From the statistics, a good number believe that teachers are not all that ready to intervene on their behalf. Is that really true? We will be looking at that are in the next post.
When bullying cases surface, why do most parents claim that they were not aware of the bullying in the first place? According to the statistics below, most students prefer to tell their friends rather than their parents for various reasons.
When bullying occurs in school, the victim does not feel safe and happy. This fear can cause the victim to skip school or play truant to avoid the bully.
When I conducted the latest parent-bonding session recently, a primary 5 student scribbled her thoughts furiously on a sheet of paper while sobbing. Before this session, the child has been loud and outspoken while showing slight disrespect to her peers and facilitators. The mom was a very soft-spoken lady who obviously loved her child very much.
Yet, it was soon discovered that the child was keeping many things within herself. She wrote that she thought of attempting suicide and to be with the ‘angels in heaven’. When probed later, it was discovered that she was bullied badly in school. Although she did not skip school, she was extremely frustrated with the way things were going. The biggest issue was that most parents and teachers tend to take action only when the child starts to skip school frequently. However, as statistics show – most victims actually continued as if it was part of their daily lives.
In the last post, we talked about how a study was conducted among primary and secondary school students on bullying in their schools. So, where does bullying normally occur? Do they differ in primary and secondary school?
RELATED: Research says You Child Plays a Role in Being Bullied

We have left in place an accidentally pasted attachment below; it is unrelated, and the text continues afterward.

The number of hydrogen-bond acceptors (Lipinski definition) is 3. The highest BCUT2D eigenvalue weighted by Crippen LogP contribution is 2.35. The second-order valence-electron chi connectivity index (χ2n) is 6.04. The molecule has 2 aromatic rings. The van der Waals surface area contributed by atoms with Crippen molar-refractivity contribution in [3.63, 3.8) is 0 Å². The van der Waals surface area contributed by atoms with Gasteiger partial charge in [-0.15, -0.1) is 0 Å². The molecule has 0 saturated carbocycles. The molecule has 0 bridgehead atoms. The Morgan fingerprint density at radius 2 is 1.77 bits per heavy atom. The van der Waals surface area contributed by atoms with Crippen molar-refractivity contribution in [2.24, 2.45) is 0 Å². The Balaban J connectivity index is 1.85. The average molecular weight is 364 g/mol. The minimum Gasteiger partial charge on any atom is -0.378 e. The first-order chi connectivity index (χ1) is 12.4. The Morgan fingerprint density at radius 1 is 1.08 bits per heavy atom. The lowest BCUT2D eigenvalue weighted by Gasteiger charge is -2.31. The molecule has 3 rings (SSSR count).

The Primary school students reported that most bullying took place in areas such as canteens, school fields as well as classrooms. Most of the bullying tend to occur in the canteen. Interestingly, bullying in the school field happens more frequently than in Secondary schools.
RELATED: Overview of Bullying in Singapore: We Know it Exists [1/6]
The Secondary students report that most bullying occured in the same areas – except bullying in classrooms tend to happen more often than most.
Some parents may ask –
“Why does it happen in the classroom? What is the teacher doing?”
“The canteen is very public. How come bullying can take place?”
Most bullying tend to occur in the canteen during recess or after school. Some parents asked why so, especially since there are many students around at the same time. That itself is an issue. Most teachers prefer to avoid the canteen during the recess time or after school as there tend to be too many students milling around. Even when teachers are available in the canteen, unless they are delegated to patrol during recesses, most teachers will wound up chatting or having a quick meal. When there are too many students crowding at the same time, interactions between student multiply. Between the hustle and bustle, one may not notice another student being bullied as most students are involved with their own matters.
Most bullying tend to occur in classrooms in Secondary schools during the transition between classes as well as relief periods. As students grow older, most bullies tend to be more assertive and confident of themselves in strengths and prowess. They are also able to assess the class management style of a teacher. Thus, most bullies are not afraid to act out in a teacher’s presence if they deem that they are able to get away with it. Furthermore, quick transition periods allow students to grab quick opportunities to hit out at someone.